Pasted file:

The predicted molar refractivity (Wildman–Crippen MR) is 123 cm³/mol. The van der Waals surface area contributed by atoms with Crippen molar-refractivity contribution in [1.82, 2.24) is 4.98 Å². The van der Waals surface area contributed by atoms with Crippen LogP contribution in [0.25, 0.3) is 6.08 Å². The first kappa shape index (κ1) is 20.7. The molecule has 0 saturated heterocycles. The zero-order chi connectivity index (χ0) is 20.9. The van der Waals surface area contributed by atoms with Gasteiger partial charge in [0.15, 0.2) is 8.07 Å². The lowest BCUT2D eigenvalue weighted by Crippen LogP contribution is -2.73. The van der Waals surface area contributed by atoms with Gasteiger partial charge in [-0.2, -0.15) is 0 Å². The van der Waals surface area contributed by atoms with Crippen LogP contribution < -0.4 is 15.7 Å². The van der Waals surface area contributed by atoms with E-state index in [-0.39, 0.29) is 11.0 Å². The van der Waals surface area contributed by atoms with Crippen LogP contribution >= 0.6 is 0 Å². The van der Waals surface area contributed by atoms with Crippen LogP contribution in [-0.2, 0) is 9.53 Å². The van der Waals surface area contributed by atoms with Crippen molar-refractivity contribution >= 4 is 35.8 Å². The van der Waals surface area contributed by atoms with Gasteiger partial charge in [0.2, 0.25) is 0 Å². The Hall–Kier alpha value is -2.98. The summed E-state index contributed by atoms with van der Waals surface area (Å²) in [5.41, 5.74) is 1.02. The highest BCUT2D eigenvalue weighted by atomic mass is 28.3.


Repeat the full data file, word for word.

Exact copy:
The predicted molar refractivity (Wildman–Crippen MR) is 123 cm³/mol. The van der Waals surface area contributed by atoms with Crippen molar-refractivity contribution in [1.82, 2.24) is 4.98 Å². The van der Waals surface area contributed by atoms with Crippen LogP contribution in [0.25, 0.3) is 6.08 Å². The first kappa shape index (κ1) is 20.7. The molecule has 0 saturated heterocycles. The zero-order chi connectivity index (χ0) is 20.9. The van der Waals surface area contributed by atoms with Gasteiger partial charge in [0.15, 0.2) is 8.07 Å². The lowest BCUT2D eigenvalue weighted by Crippen LogP contribution is -2.73. The van der Waals surface area contributed by atoms with Gasteiger partial charge in [-0.2, -0.15) is 0 Å². The van der Waals surface area contributed by atoms with Crippen LogP contribution < -0.4 is 15.7 Å². The van der Waals surface area contributed by atoms with E-state index in [-0.39, 0.29) is 11.0 Å². The van der Waals surface area contributed by atoms with Crippen LogP contribution >= 0.6 is 0 Å². The van der Waals surface area contributed by atoms with Crippen LogP contribution in [-0.2, 0) is 9.53 Å². The van der Waals surface area contributed by atoms with Crippen molar-refractivity contribution >= 4 is 35.8 Å². The van der Waals surface area contributed by atoms with Gasteiger partial charge in [0.2, 0.25) is 0 Å². The Hall–Kier alpha value is -2.98. The summed E-state index contributed by atoms with van der Waals surface area (Å²) in [5.41, 5.74) is 1.02. The highest BCUT2D eigenvalue weighted by atomic mass is 28.3.